Storm season

"Storm season" Continued...

Issue: "Dating and courtship confusion," June 4, 2011

Victims who need help with temporary housing or rebuilding expenses can apply for FEMA grants for up to $30,200. (That amount includes any temporary housing FEMA provides.) FEMA officials noted that those grants likely wouldn't be enough for homeowners to rebuild or repair substantially damaged homes, and they urged residents to apply for loans from the Small Business Administration (SBA).

Since SBA loans are contingent on acceptable credit scores and the borrower's ability to pay back the loan, some residents in areas already hard-hit by the flagging economy and unemployment may not qualify for SBA help. Homeowners without insurance or jobs will likely need to look beyond the government for critical help.

Help for storm victims poured into the disaster zone from all over the country: Volunteer teams from groups like the Red Cross, the Salvation Army, and Southern Baptist Disaster Relief served thousands of meals within days of the storms. The Baptist group dispatched chainsaw crews to help clear roads and clean yards hours after the tornadoes struck. (Since homeowner's insurance doesn't typically cover fallen trees that haven't damaged the home, volunteer help is critical for some families that can't afford thousands of dollars of tree removal.) The Tuscaloosa Volunteer Reception reported that 10,000 volunteers registered with the group within two weeks. The volunteers included church groups, school groups, and individuals.

Beyond large relief groups and teams flowing in from across the country, local churches remained a crucial part of the immediate relief effort: Church leaders who know the community helped to dispatch aid to areas that needed it most. Dempsey-whose church sent teams into Sand Mountain to help with cleanup-said that while FEMA and the Red Cross had helped, local churches and families had accomplished the brunt of the immediate relief work. That work included aid from several small churches that had been significantly damaged or destroyed.

While large aid agencies, including groups like Habitat for Humanity, assess possible home rebuilding projects across the region, Dempsey said his church was considering "adopting" a local family that had lost its home. Dempsey's church has taken a dramatic hit in the economic decline, but he said his congregation still has been generous: "I think if they could put a family back on solid ground, they'd work hard to do it."

Mrs. Dempsey agrees, and says though she's grappled with survivor's guilt in her unscathed home, she believes she's positioned to help: "We have what we have so we can help other people."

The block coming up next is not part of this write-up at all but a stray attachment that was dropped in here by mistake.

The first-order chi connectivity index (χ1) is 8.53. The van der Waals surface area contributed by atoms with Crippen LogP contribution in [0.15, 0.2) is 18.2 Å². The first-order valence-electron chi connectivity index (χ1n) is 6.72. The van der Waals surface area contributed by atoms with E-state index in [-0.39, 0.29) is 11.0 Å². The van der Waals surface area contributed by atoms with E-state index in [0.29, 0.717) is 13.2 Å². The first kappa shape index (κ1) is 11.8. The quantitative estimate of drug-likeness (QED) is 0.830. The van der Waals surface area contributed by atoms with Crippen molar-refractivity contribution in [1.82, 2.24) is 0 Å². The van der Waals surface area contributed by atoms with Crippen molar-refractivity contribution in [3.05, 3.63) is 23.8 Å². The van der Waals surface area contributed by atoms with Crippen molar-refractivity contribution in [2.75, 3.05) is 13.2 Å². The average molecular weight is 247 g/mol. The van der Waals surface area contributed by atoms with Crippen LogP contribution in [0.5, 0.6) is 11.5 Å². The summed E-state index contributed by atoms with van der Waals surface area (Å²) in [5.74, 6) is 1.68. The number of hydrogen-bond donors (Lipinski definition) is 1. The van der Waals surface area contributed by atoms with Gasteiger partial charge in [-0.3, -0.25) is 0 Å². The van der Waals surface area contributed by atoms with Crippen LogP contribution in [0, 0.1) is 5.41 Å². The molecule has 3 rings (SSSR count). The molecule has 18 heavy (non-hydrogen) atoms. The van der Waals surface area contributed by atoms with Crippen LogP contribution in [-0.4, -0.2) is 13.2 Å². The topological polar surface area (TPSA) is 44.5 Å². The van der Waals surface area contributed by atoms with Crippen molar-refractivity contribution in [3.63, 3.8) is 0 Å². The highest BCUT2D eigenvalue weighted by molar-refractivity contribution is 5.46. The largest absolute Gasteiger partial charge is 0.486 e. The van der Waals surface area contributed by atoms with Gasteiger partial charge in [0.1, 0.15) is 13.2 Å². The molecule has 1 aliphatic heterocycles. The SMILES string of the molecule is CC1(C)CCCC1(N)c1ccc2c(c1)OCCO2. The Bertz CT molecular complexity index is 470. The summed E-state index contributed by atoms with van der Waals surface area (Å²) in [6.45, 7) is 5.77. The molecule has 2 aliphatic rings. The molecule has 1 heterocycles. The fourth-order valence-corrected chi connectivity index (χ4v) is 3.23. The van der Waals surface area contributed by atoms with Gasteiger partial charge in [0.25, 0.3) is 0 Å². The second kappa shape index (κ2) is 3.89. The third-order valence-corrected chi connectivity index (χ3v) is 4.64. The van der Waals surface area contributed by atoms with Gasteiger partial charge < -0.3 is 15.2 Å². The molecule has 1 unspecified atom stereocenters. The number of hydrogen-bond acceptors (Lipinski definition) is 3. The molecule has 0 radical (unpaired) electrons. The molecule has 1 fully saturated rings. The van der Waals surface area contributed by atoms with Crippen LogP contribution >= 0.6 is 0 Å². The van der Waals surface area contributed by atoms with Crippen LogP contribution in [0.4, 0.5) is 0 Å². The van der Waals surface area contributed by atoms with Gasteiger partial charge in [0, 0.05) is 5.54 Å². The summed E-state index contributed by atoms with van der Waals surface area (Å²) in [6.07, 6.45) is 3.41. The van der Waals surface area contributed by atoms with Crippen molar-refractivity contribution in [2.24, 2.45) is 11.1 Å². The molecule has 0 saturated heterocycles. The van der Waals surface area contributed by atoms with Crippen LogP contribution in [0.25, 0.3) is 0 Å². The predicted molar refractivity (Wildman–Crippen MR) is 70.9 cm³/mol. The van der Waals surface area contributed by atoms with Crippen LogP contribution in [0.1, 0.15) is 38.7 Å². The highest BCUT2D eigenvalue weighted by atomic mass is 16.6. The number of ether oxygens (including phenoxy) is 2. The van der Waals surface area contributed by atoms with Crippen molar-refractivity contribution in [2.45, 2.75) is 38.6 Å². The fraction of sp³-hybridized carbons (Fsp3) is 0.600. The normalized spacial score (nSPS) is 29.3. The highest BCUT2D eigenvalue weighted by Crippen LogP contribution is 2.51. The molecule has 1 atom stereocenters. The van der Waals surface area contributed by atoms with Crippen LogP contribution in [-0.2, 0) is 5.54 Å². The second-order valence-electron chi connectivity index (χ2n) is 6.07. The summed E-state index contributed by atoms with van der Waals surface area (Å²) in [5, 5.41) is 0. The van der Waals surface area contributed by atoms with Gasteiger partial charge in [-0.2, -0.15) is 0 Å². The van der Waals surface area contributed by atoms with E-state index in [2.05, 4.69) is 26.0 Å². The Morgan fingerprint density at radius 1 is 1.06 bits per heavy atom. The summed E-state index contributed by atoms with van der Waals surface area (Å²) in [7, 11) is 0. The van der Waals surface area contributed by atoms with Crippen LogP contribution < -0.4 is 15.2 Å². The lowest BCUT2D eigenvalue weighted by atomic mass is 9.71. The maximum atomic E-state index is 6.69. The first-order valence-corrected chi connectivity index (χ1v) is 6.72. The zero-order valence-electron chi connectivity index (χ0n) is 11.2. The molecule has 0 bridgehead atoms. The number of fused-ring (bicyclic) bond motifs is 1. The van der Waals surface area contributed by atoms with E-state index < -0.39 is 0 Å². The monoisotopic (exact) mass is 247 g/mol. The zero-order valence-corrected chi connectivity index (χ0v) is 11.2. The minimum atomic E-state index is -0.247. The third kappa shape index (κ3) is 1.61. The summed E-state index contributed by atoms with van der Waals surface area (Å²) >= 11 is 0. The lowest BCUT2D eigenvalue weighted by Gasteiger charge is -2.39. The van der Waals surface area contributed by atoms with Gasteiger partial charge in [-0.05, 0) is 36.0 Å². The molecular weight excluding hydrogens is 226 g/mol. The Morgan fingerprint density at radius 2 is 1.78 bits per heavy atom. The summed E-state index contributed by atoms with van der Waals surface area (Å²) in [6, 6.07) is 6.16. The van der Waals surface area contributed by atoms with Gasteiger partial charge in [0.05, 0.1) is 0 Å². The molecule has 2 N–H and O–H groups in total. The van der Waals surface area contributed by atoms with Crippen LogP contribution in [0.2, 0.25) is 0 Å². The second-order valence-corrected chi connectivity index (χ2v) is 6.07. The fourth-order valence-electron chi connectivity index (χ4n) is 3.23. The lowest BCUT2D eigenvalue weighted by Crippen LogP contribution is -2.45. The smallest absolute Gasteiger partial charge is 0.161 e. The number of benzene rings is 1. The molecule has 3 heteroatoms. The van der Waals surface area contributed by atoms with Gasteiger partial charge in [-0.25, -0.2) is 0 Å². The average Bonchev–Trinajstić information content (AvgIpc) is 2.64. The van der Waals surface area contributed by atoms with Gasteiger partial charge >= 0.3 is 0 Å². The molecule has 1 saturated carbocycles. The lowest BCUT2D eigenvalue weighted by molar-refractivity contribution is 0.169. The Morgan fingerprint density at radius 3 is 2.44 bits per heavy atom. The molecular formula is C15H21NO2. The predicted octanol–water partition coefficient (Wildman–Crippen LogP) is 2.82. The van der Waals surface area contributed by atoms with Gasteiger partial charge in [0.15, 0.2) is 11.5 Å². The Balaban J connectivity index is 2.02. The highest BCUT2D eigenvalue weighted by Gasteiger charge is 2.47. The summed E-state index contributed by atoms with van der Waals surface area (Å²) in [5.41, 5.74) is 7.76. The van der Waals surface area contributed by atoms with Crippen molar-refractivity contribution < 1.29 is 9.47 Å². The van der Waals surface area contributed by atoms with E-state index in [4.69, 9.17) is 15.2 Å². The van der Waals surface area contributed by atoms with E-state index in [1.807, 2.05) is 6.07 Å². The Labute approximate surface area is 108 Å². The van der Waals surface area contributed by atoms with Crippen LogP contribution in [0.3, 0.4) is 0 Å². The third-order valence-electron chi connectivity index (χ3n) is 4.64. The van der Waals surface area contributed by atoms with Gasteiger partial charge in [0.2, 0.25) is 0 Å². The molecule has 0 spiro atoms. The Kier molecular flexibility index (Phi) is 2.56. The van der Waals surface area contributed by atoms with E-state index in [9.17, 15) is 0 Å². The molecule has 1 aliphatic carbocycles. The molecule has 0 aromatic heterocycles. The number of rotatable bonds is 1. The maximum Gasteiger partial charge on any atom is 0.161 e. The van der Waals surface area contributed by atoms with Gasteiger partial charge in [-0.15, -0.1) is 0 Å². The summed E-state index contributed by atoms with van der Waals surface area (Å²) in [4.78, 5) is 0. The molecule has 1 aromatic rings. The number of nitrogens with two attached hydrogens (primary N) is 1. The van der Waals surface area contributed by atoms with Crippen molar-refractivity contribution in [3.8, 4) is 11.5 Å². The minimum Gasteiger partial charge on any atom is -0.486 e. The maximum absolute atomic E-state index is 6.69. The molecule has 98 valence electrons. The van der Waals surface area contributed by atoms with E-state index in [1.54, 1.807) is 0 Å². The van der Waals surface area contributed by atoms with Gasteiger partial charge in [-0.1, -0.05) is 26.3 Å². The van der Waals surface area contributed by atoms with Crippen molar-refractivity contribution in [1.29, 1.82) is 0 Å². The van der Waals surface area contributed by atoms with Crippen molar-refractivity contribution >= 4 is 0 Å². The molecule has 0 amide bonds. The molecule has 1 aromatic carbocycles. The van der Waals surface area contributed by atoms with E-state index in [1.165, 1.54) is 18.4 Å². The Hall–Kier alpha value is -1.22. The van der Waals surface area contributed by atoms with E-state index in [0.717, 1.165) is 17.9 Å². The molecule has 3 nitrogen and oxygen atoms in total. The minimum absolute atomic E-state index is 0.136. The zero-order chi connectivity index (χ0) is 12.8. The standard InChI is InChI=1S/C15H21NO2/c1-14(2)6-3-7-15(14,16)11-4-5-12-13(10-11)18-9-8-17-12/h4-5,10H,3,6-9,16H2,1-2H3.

Mighty Mississippi

Dan Anderson/Zuma Press/Newscom

While tornadoes ravaged the South in instantaneous and random destruction, record-level floodwaters from the Mississippi are producing a slow and predictable devastation. Thousands of Louisiana residents fleeing their Cajun country homes in mid-May faced a heartbreaking prospect: By the time they returned, their homes might be destroyed. That reality sank in across small Louisiana towns as state officials opened a floodgate for the first time in nearly 40 years.

While seeking to protect the heavily populated towns of Baton Rouge and New Orleans from the swelling Mississippi River, the opened floodgates could submerge the homes of as many as 4,000 Louisiana residents in small towns. What's worse, floodwaters could remain on the ground for as long as three months.

Most residents heeded authorities' warnings, packing their belongings into cars, trucks, moving vans, and storage units, and abandoning their towns. Many residents hoped that sandbags piled high around their homes could hold back some of the water, especially if flooding isn't as drastic as many fear.

But flooding has been drastic in other states already: Heavy snowfalls last winter and heavy rain this spring have swollen the Mississippi River to record levels. Engineers in Missouri blew up a levee to ease pressure on floodwalls protecting Cairo, Ill. The waters flowing past the destroyed levee flooded about 200 square miles of farmland and destroyed or damaged nearly 100 homes.

The river reached near-record levels in Memphis in May, forcing some 1,300 people to evacuate their homes, and flooding low-lying neighborhoods. The river ran nearly 3 miles wide, about six times its usual span. As flooding subsided in Memphis, towns in Mississippi braced for rising waters and the threat of serious floods.

While thousands in Louisiana waited to see whether their homes would survive, some contemplated what it would mean if they didn't. Bernadine Turner of Krotz Springs spent a weekend moving her belongings from her home, and watching the bayou in her backyard. "There's no doubt that it's going to come up," she told the Associated Press. "We don't have flood insurance and most people here don't. Man, it would be hard to start all over."

Jamie Dean
Jamie Dean

Jamie lives and works in North Carolina, where she covers the political beat and other topics as national editor for WORLD Magazine. Follow Jamie on Twitter @deanworldmag.


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